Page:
What is your relationship with streaming services - musical, video, or otherwise? How do you feel about renting content instead of owning it? What other factors do you consider when evaluating streaming content or devices for streaming it?

21 thoughts on “Islands in the Streaming”

  1. How do you feel about renting content instead of owning it?

    I'm glad you raised this point. For me, I prefer situations where I am renting something as it is often cheaper and when buying digital copies, rarely am I actually buying it. You can't buy DRM, despite many companies convincing people you can.

    1. Good points, sean. It's easy to conflate "ownership" with a license when it comes to digital content.

      DRM is something that actually makes me more comfortable with streaming. I'd rather pay Netflix $9.99 every month for access to all of its content than buy a license for a specific piece of content that I may not get to keep forever or transfer to a friend or relative. When it comes to music, I'm willing to pay for my Beats subscription even if I actually purchase a physical copy of the content I'm listening to later. The subscription basically feels like a combination convenience charge (I can't bring my music library with me to work) and finder's fee (for all the new stuff I'm discovering).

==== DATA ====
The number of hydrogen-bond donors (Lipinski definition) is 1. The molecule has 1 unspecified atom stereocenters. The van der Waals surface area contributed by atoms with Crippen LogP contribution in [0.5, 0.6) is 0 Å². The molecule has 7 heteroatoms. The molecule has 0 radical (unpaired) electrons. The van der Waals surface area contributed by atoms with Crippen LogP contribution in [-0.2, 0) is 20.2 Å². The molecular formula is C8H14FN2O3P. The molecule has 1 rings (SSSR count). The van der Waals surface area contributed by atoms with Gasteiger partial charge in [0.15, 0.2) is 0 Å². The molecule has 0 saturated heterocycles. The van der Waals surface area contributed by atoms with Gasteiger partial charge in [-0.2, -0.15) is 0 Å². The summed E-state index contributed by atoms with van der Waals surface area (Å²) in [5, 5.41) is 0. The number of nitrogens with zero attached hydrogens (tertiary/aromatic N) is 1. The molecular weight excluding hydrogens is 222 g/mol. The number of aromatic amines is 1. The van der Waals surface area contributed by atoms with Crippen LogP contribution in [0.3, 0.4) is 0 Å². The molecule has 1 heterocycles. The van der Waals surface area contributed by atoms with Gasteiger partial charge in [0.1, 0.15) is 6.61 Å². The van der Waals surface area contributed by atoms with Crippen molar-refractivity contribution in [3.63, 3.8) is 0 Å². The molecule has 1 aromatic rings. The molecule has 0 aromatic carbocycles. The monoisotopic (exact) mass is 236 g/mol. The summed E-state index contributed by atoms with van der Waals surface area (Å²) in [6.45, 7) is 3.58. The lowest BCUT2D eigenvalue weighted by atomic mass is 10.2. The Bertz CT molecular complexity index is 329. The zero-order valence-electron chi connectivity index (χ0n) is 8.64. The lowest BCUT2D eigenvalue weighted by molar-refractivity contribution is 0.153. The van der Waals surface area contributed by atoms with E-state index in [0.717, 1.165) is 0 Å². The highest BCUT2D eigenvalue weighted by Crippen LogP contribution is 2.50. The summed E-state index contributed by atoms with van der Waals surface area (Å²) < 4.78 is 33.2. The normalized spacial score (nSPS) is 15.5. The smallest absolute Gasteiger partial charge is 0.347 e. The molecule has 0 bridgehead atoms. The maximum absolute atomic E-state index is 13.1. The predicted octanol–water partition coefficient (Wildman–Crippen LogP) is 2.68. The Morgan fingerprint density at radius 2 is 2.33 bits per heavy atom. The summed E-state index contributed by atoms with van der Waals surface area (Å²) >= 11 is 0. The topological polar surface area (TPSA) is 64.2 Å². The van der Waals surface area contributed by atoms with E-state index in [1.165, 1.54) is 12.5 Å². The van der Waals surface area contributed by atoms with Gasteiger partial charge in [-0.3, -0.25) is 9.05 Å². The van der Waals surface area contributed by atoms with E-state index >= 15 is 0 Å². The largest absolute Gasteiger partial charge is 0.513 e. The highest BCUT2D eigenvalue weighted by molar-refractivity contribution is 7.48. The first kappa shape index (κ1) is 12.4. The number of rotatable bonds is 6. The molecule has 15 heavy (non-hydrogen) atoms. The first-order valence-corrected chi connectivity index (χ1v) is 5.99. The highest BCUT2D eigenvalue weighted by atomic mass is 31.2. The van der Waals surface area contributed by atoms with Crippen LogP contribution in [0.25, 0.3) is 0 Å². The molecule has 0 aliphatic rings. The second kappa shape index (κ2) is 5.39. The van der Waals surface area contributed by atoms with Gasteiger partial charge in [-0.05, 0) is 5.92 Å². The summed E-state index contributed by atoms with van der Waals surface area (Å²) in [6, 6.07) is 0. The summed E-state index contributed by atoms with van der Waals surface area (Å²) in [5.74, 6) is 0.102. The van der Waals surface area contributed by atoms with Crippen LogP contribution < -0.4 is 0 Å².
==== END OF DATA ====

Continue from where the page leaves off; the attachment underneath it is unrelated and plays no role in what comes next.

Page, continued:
2. I've purchased Boston's Greatest Hits on vinyl, 8-track tape, cassette, CD, and Itunes. Sucker punch me again.

  2. I've thought a lot about this, too. I have Google All Access and have since it was announced. I listen to the "I'm feeling lucky" mixes quite often, so a lot of the time, I'm not even entirely sure what it is that's playing (it just plays similar genres). Every so often, I wonder if I'd be better off if I just bought an album every month or two.

  3. I don't use any streaming services outside of Google play, but even then I only use it as cloud storage for the music I've purchased. For me, a streaming service is likely to not offer the selection I'm looking for, so it seems like a waste of money.

    I hear you about the physical media thing, though. I've switched to essentially only buying digital music and I get sad that my CD collection isn't expanding at the same time.